(BRECKENRIDGE, Texas) – Overcoming adversity is nothing new to Hunter Dickens.
The Springtown native, who is studying for a certificate of completion in Welding Technology at Texas State Technical College, was born to a single mother, was injured while playing high school football, and experienced the loss of his family’s home. He fought off those setbacks by finding his calling during high school welding classes.
“I found welding as a freshman in high school, and it was a godsend,” he said. “I realized when the (welding) hood goes down, everything was quiet. I knew then that welding is what I wanted to do with my life.”
Dickens admits that he worked blue-collar jobs beginning at age 12. While helping his stepfather on one project, he approached a welding crew that was working on a large rodeo arena in Springtown to see if they needed any help. He was asked if he had his welding tools available.
“I got my equipment and started cutting pipe right then,” he said. “Within two weeks, I was able to get a raise.”
While Dickens was in high school, he would get up at 4 a.m. to make the drive to Denton to work for a different welding company. After another personal setback, he called his former boss on the rodeo arena project to see if he could work closer to home.
“We built four houses, complete with pipe fences and a shop,” he said. “That got me through my senior year of high school.”
As a senior, Dickens won TSTC’s welding contest at the Breckenridge campus and a $1,000 scholarship. He said that was another godsend.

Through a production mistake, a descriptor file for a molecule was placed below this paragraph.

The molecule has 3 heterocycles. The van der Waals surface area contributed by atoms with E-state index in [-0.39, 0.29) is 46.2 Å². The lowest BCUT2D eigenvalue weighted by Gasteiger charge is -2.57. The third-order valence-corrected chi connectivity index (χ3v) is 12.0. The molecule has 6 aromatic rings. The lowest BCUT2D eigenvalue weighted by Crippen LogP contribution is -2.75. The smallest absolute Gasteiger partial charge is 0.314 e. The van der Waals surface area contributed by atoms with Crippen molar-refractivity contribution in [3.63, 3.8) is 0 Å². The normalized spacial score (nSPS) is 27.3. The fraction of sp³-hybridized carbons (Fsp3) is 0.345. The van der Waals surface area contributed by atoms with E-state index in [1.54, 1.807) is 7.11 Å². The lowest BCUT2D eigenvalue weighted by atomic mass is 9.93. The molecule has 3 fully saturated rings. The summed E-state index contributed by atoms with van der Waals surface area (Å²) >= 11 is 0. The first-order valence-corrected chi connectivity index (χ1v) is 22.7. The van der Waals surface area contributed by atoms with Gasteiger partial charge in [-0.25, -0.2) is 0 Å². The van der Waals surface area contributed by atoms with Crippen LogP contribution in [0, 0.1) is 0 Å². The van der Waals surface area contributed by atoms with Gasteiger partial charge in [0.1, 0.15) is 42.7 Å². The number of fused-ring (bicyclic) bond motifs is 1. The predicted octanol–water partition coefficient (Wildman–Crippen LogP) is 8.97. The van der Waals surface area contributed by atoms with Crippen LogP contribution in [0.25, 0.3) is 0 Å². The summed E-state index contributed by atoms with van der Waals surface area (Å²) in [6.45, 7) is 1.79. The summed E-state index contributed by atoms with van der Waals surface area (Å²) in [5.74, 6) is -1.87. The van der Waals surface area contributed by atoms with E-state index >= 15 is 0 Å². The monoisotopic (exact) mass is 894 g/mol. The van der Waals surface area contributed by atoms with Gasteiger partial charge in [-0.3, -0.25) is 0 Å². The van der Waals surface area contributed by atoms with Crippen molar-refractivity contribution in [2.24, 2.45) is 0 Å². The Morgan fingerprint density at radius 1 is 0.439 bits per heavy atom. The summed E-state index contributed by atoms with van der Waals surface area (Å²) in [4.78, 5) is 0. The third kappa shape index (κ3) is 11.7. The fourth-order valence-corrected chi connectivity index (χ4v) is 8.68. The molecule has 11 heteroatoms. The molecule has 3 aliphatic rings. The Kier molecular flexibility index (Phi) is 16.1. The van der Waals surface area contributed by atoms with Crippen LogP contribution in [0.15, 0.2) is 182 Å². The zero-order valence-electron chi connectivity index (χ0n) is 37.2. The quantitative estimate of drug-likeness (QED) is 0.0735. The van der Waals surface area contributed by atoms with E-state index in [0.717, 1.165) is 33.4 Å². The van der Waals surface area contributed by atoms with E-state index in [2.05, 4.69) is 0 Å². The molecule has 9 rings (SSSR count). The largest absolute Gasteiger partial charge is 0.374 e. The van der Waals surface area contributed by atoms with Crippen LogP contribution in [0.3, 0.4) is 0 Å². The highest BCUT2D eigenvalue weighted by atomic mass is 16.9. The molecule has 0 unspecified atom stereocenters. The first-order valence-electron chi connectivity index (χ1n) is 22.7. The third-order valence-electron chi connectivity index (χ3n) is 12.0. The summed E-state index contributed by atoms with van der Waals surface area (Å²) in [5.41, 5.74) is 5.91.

“I spent many months depressed, not knowing what I would do after high school,” he said. “I came to the TSTC contest and met Stephen Hope (TSTC’s Welding Technology instructor in Breckenridge). I took it as a sign I was meant to be in school here because Stephen’s last name is Hope.”
Dickens still tells people that attending TSTC is a blessing.
“TSTC has given me the opportunity that I know I will have a job when I graduate,” Dickens said. “Stephen has been more helpful to me because he understands what we are going through as students. He has helped me through some hard times since I started school.”
Hope said Dickens pays attention to detail and is determined to make a name for himself.
“He is mindful of the welding environment,” he said. “He is very motivated to get into the industry and see what he can do.”
According to onetonline.org, welders earn a yearly median salary of more than $48,000 in Texas. Welding jobs were expected to increase 23% between 2020 and 2030 in the state, according to the website.
Welding Technology is one of nine programs at TSTC that have money-back guarantees. The college’s commitment to participating students is simple: If they do not have a job in their field within the six months following graduation, then they will receive a full refund of their tuition. For more information, visit tstc.edu/mbg.
For more information about TSTC, visit tstc.edu.